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economics data bank




Question;81);For a monopoly, marginal revenue is equal to;A);the price of the product.;B);the amount people buy between two prices.;C);the amount people buy at a given price.;D);the change in total revenue brought about by a one-unit increase in quantity sold.;E);the price multiplied by the quantity sold.;81);82);A single-price;monopoly;A);is able to raise its price as high as it wants and consumers must still buy;from it because it;is;a monopoly.;B);can lower its price for only a few select consumers if it wants to increase its;sales.;C);must practice price discrimination.;D);must lower the price for all customers if it wants to increase its sales.;E);will set its price equal to a consumer's willingness to pay.;82);83);In order for a hotel to successfully price discriminate so that senior citizens;are given a discount;the;hotel must be able to;A);lower its prices to younger customers too.;B);prevent senior citizens from reselling their rooms to younger customers.;C);offset the economic loss from charging senior citizens a lower price by;lowering the;marginal;cost of renting rooms to senior citizens.;D);shift its demand curve rightward.;E);determine if a senior citizen can pay a higher price.;83);84);A price-discriminating;monopoly is a monopoly that;A);has a license to sell the product.;B);sells its output at a single price to all of its customers.;C);illegally charges different customers different prices for the good it;produces.;D);sells different units of a good or service at different prices.;E);has control over the resources used to produce the product.;84);85);A single-price;monopoly;A);sets a single price for all consumers.;B);asks each consumer what single price they would be willing to pay.;C);sets a single, different price for each consumer.;D);sells each unit of its output for the single, highest price that the buyer of;that unit is;willing;to pay.;E);sets a single, different price for each of two different groups.;85);86);Which of the following statements is correct?;A);Because a monopoly is the only firm in the market, its marginal revenue curve;must be the;same;as the market demand curve.;B);Monopolies are guaranteed to earn an economic profit.;C);The market demand and the firm's demand are the same for a monopoly.;D);Monopolies have perfectly inelastic demand for the product sold.;E);Because a monopoly is the only firm in the market, its supply curve is the same;as the;market;demand curve.;86);87);Patents;A);remove legal barriers to entry.;B);are prohibited in the United States.;C);are a legal barrier to entry.;D);decrease the incentive to innovate.;E);create economies of scale.;87);88);A natural monopoly's average cost curve;i.;intersects the demand curve while the average cost curve slopes downward.;ii.;reaches its minimum before it intersects the demand curve.;iii.;intersects the demand curve below the intersection of the marginal cost curve;and the;demand;curve.;A);i, ii, and iii.;B);ii only.;C);i and iii.;D);iii only.;E);i only.;88);89);For a natural monopoly, economies of scale;A);as well as constant returns to scale and diseconomies of scale exist along the;long-run;average;cost curve at least until it crosses the market demand curve..;B);are totally absent.;C);and diseconomies of scale exist along the long-run average cost curve at least until it;crosses;the market demand curve.;D);lead to a legal barrier to entry.;E);exist along the long-run;average cost curve at least until it crosses the market demand;curve.;89);90);A natural monopoly;A);occurs when one firm controls a natural resource.;B);arises when one firm can meet the entire market demand at a lower average total;cost than;two;or more firms.;C);arises as a result of legal barriers to entry.;D);Both answers A and B are correct.;E);Both answers A and C are correct.;90);91);A natural barrier to entry is defined as a barrier that arises because of;A);technology that allows economies of scale over the entire relevant range of;output.;B);patents or licenses that exclude others from producing a good or service.;C);many firms producing the good and thereby allowing choice for all consumers.;D);one firm owning a key natural resource.;E);anticompetitive practices by a firm that keep other firms from producing.;91);92);A monopoly;A);must determine the price it will charge.;B);cannot price discriminate because such a pricing strategy is illegal in the United;States.;C);faces extensive competition from firms making close substitutes.;D);has no control over the price it must charge.;E);Both answers B and C are correct.;92);93);One of the requirements for a monopoly is that;A);products are high priced.;B);there is a unique product with no close substitutes.;C);there are several close substitutes for the product.;D);there is no barrier to entry.;E);the product cannot be produced by small firms.;93);94);A monopoly is a market with;A);no barriers to entry.;B);many substitutes.;C);one supplier.;D);many suppliers each producing an identical product.;E);many suppliers each producing a slightly different product.;94);95);Technology reduces the average cost of production, so in the long run;i.;perfectly competitive firms produce at a lower average cost.;ii.;the market price of the good falls.;iii.;firms with older plants either exit the market or adopt the new technology.;A);i and ii.;B);i only.;C);iii only.;D);i and iii.;E);i, ii, and iii.;95);96);When a firm adopts new technology, generally its;A);cost curves are unaffected.;B);cost curves shift downward.;C);production permanently decreases.;D);supply curve shifts leftward.;E);cost curves shift upward.;96);97);Suppose a perfectly competitive market is in long-run equilibrium with a price of $12. Then;there;is a permanent increase in demand. As a result, in the short run the market;price;and;in the long run the number of firms ________ and the price is ________ the;price was in the;short;run.;A);falls, decreases, is equal to;B);rises, does not change, lower than;C);rises, increases, higher than;D);rises, increases, lower than;E);rises, does not change, is equal to;97);98);Keith is a perfectly competitive carnation grower. The market price is $2 per;dozen carnations.;Keith's;average total cost to grow carnations is $2.50 per dozen. In the long run;Keith will;A);continue to earn an economic profit.;B);raise his price to more than $2.50 per dozen carnations.;C);raise his price to $2.50 per dozen carnations.;D);exit the industry if the price and his costs do not change.;E);incur an economic loss.;98);21;99);In the long run, existing firms exit a perfectly competitive market;A);only if economic profits are zero.;B);only if they incur an economic loss.;C);if they earn a positive economic profit.;D);if they either earn only a normal profit or if they incur an economic loss.;E);if normal profits are greater than zero.;99);100);Suppose a perfectly competitive market is in short-run equilibrium. Firms that are incurring;a;economic loss ________.;A);persistent, exit the industry and shift the market supply curve rightward;B);temporary, decrease their production but definitely stay open;C);persistent, exit the industry and shift the market supply curve leftward;D);temporary, exit the industry;E) persistent, increase their output to increase their profit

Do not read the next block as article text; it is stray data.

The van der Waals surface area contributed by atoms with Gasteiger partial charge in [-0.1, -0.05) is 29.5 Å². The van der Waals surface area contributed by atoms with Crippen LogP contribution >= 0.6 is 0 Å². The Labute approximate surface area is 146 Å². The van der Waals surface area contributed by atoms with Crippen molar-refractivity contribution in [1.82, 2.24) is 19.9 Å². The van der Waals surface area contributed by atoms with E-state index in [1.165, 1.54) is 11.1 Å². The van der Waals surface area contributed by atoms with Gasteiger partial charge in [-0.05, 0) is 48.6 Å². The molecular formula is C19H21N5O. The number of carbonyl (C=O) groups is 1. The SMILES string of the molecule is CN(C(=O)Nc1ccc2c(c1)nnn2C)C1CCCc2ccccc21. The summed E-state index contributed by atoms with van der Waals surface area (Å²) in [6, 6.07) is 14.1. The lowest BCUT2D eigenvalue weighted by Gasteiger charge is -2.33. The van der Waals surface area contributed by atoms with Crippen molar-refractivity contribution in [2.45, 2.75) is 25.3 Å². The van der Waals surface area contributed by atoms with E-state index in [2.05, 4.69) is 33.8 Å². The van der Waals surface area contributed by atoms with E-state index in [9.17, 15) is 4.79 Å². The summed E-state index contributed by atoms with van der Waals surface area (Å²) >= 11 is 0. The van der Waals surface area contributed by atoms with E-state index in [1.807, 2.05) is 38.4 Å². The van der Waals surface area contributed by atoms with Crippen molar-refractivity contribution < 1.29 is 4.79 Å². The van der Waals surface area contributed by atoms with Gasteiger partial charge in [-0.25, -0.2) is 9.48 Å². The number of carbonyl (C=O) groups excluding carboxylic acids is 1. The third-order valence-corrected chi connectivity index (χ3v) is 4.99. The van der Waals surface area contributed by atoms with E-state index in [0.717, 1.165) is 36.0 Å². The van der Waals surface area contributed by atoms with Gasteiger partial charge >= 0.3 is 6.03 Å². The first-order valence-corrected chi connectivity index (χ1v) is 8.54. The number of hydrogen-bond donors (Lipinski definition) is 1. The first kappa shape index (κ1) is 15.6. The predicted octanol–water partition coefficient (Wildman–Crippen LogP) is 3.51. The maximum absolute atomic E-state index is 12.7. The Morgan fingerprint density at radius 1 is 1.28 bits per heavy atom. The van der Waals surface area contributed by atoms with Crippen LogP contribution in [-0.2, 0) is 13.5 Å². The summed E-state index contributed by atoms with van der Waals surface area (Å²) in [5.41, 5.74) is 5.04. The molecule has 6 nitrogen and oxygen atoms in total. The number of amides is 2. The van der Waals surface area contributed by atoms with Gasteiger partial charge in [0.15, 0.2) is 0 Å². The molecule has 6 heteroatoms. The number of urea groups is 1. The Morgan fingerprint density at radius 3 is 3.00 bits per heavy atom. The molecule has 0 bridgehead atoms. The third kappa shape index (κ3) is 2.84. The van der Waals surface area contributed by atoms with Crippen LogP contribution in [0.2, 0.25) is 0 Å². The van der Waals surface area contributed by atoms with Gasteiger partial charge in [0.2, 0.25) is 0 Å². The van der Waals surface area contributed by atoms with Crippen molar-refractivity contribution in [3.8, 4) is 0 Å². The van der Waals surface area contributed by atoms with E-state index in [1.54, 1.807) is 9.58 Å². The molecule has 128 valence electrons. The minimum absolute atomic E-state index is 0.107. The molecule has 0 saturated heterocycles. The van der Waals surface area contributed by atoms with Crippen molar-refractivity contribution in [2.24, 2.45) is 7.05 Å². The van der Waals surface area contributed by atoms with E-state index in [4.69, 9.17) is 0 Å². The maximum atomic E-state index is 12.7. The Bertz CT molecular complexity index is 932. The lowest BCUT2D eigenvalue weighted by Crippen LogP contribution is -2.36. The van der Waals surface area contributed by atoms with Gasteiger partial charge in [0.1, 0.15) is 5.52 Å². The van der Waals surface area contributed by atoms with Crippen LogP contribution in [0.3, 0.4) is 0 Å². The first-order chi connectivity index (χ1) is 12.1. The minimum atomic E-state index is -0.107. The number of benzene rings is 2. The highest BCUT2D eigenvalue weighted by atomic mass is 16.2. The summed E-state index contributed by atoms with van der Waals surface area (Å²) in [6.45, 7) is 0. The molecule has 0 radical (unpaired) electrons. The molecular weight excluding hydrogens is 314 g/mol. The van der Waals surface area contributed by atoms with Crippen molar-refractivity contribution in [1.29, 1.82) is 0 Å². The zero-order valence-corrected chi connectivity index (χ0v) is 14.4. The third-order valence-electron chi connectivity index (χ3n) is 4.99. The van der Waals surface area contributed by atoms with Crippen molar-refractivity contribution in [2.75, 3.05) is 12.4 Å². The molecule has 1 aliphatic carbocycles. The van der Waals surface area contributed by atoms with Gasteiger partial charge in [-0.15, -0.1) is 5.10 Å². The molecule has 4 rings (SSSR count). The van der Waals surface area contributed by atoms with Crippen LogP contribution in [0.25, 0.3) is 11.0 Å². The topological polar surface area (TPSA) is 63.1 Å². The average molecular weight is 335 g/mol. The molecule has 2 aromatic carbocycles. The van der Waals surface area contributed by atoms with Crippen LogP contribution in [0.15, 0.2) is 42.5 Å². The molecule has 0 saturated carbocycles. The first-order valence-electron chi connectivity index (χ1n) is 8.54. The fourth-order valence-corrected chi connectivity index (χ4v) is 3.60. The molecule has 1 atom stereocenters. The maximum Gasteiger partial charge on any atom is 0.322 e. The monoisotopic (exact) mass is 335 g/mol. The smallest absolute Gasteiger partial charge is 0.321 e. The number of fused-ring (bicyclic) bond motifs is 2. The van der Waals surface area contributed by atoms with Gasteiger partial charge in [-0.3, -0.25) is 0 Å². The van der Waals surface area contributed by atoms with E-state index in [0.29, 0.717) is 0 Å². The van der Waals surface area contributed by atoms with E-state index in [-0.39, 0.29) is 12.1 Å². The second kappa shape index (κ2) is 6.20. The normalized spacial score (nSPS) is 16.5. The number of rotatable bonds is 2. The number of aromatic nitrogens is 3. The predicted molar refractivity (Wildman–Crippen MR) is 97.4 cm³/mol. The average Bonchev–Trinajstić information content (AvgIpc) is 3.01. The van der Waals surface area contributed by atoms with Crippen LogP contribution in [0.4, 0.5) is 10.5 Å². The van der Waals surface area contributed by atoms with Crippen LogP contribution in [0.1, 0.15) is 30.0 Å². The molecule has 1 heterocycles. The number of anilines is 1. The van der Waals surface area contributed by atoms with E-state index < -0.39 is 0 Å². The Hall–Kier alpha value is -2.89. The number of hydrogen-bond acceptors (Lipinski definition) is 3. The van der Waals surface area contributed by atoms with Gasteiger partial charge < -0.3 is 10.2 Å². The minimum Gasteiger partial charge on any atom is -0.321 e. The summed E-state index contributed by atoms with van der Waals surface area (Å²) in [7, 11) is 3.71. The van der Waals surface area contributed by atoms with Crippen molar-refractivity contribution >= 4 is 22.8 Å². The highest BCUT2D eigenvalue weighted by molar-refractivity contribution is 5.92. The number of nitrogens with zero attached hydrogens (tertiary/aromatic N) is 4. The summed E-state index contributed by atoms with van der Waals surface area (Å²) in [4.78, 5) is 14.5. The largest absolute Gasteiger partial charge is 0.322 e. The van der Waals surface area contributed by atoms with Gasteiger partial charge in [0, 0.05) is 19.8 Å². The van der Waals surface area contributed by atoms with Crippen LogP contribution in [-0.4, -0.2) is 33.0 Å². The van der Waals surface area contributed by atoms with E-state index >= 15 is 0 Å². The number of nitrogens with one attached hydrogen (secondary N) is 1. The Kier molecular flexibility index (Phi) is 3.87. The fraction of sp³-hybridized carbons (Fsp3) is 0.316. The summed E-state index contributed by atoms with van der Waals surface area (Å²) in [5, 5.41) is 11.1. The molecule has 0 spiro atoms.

Paper#57942 | Written in 18-Jul-2015